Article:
Bringing in people of all levels, AHoD have set up a platform that the central four didn’t have when they first wanted to get into DJing: a platform free of judgement and one that enables its participants.
A core pillar of how AHoD do this is through open deck nights to encourage people starting out to simply get up and have a go.
Duah said: “The whole point of open decks is to create a platform for people you usually don’t see anywhere in the city.
“Whoever plays at our nights or whoever’s interested in playing is part of the collective. It can consist of experienced DJs or beginner DJs and we’re trying to expand it so that sound engineers can help us out as well.
“Through that we’ll have a lot of skill sharing.”
This core philosophy has been ever-present since day one as Méthol became a founding member through chatting to Cooper on a bus back from the electronic music festival Free Rotation.
She became the fourth founding member a mere two weeks after Cooper, Duah and Hayter discussed the idea.
This carries through to how they run the collective with all four having all hands on deck for All Hands on Deck.
Méthol said: “We all organise everything and we all get involved in everything. It’s like a full time job but it’s a really good fun one.”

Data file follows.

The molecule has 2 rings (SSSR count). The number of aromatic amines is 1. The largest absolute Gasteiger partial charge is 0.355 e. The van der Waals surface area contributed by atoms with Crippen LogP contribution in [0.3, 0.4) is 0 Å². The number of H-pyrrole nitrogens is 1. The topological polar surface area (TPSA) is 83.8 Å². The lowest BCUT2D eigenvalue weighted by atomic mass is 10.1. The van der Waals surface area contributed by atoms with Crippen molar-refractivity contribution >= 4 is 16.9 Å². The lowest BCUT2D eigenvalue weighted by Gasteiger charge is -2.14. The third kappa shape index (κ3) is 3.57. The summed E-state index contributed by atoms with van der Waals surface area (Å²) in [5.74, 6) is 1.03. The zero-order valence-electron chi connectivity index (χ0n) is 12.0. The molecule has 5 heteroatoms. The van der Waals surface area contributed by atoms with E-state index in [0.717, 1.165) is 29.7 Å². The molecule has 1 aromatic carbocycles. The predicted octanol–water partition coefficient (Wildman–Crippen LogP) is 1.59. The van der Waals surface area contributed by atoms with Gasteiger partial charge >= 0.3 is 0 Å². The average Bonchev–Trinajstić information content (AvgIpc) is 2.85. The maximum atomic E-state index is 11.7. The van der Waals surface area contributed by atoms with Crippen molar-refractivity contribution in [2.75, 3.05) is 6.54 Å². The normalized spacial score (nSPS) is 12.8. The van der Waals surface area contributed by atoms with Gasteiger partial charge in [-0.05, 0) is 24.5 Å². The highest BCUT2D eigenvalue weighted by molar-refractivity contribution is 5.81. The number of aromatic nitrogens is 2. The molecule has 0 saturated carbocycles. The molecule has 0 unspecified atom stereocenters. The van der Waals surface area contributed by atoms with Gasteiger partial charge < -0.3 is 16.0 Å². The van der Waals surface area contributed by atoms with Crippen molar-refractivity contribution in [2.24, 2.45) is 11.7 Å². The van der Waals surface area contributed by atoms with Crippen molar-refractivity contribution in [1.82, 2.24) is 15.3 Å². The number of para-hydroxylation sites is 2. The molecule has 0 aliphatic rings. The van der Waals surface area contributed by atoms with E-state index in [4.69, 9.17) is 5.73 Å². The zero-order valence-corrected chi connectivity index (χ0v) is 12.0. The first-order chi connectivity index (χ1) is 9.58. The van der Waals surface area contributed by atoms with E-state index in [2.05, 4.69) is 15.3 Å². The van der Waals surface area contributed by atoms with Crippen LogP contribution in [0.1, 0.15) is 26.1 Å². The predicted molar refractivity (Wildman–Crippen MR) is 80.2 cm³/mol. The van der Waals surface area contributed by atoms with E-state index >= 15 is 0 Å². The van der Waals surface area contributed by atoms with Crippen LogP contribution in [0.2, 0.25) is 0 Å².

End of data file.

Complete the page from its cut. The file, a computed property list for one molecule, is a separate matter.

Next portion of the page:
‘SKILL SHARING’: AHoD is open to anyone, from DJs to sound engineers
The four founding members, once beginners, have progressed to the point that AHoD now have residencies at The Deaf Institute and Common alongside the workshops, open deck nights and club-nights they run for women and non-binary people to perform at.
Of course, those who identify as men are welcome to attend these nights as punters.
They’ve seen members such as Kiana, Maracuya Soundsystem and Princess Anna – who all started out at AHoD nights – flourish and find residencies of their own: a feat that may not have been possible if not for AHoD.
Cooper stated how much fulfilment they get from seeing members of the collective growing in this way: “People have come to our events, they never played out and now they’re playing all over the city. It’s great to see, we feel really proud.”
Yet even with all the success they and the collective have seen, these tireless women still maintain the collective’s founding principles.
Cooper stated that the workshops and nights that they run are always inclusive: “We don’t want people coming in, standing there being really judgemental and reactionary if [DJs] do a bad mix. We want crowds to be supportive.”
Duah added: “We don’t focus on specific genres at our club nights. We’ve had some people come in and play new wave or rock, and some people come in and play grime. We just want people that are playing to be comfortable and emanate that confidence.”
It seems as though AHoD will be here for years to come, inspiring and enabling women and non-binary people all over the city of Manchester to get into the DJ scene.
If you identify as such and want to join the collective, or even just meet the founding members, AHoD will be performing at Common on April 4.
Images courtesy of Nick Kagame Jones, with thanks.